Home Economy Yellen: US doesn’t support a global wealth tax on billionaires

Yellen: US doesn’t support a global wealth tax on billionaires


(NewsNation) — Countries like Brazil, France and Germany want the world’s billionaires to pay a global wealth tax but the United States is reportedly against the idea.

Treasury Secretary Janet Yellen told the Wall Street Journal on Monday that the U.S. wouldn’t support a global wealth tax for the ultrawealthy — a topic that is expected to be discussed among G7 finance officials later this week.

“We believe in progressive taxation. But the notion of some common global arrangement for taxing billionaires with proceeds redistributed in some way — we’re not supportive of a process to try to achieve that. That’s something we can’t sign on to,” she said. 

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Proponents of a global tax on the super-rich say it would stop the world’s 3,000 billionaires from stashing their wealth in countries where they can avoid taxes. The idea is modeled after the global minimum tax on corporations, which more than 130 countries agreed to in 2021 but has since faced GOP opposition in Congress.

“It is crucial to ensure that our tax systems provide certainty, raise sufficient revenues, and treat all of our citizens fairly,” finance ministers for Brazil, Germany, South Africa and Spain wrote in a recent Guardian comment arguing in favor of the proposal.

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The ministers said the tax could be designed as a minimum levy equivalent to 2% of the wealth of the ultrawealthy but would not apply to billionaires who already contribute a “fair share in income taxes.”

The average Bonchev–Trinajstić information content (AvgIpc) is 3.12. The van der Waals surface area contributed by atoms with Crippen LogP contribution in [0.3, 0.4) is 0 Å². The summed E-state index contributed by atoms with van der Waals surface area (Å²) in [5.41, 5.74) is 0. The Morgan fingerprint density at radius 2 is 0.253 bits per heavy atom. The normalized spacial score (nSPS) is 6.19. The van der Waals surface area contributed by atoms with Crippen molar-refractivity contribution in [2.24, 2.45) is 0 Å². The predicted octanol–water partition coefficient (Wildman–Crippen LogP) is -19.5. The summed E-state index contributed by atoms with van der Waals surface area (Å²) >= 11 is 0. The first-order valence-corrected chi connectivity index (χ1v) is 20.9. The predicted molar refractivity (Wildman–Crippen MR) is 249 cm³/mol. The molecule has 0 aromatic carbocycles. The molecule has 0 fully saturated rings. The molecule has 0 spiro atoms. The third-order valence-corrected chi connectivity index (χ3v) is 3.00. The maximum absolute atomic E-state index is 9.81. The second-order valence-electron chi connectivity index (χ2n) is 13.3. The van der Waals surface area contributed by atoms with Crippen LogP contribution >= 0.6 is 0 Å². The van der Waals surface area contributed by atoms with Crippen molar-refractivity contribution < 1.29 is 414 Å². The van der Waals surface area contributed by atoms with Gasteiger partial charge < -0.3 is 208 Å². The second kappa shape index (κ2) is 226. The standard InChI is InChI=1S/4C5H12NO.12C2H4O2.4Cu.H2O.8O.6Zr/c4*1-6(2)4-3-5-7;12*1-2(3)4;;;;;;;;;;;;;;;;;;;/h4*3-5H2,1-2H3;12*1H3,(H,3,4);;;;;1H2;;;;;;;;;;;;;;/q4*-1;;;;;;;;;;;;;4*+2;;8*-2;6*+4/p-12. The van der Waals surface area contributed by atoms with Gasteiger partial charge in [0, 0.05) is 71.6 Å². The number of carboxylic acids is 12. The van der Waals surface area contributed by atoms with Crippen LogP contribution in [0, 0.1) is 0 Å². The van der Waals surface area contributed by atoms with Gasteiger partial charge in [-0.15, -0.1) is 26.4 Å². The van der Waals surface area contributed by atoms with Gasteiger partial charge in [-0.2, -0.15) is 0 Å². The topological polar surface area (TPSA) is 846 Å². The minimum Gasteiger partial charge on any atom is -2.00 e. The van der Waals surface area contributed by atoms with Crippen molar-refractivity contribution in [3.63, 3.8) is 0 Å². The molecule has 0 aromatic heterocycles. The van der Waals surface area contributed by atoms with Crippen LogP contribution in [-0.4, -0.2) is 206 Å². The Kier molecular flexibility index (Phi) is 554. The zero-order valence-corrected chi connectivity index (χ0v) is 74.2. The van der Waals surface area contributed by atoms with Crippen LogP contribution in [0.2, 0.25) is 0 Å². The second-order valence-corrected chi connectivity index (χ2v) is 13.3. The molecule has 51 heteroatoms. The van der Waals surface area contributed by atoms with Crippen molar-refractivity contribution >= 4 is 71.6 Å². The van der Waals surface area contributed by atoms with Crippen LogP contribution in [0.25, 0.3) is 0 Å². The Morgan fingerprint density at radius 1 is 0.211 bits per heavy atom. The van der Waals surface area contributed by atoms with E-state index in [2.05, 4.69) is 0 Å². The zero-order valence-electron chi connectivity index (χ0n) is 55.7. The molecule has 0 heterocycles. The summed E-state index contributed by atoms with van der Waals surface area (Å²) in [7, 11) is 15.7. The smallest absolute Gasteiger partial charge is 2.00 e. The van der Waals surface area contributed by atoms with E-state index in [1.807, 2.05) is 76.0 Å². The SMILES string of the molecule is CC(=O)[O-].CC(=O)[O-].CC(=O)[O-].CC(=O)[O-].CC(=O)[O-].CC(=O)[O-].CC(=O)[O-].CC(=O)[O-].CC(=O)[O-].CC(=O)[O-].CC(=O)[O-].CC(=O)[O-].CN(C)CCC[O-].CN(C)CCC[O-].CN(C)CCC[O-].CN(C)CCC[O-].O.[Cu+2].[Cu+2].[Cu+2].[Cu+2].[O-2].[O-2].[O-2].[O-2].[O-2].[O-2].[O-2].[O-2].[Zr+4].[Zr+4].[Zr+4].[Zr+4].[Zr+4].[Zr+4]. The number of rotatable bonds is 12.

Such a tax would raise an estimated $250 billion in additional global tax revenue each year, according to Gabriel Zucman, a French economist studying the idea.

Several challenges make a global wealth tax hard to implement. For one, wealth is difficult to measure and can fluctuate significantly from year to year. The plan would also require broad participation to be effective, otherwise it risks benefiting existing tax havens.

The US is also one of the few countries in the world that taxes its citizens on their worldwide income, which already makes it harder for Americans to shift their wealth elsewhere, the Journal noted.

Instead of backing a global wealth tax on billionaires, President Joe Biden has called for a plan requiring those worth more than $100 million to pay a 25% tax on all their earnings each year, including unrealized capital gains.

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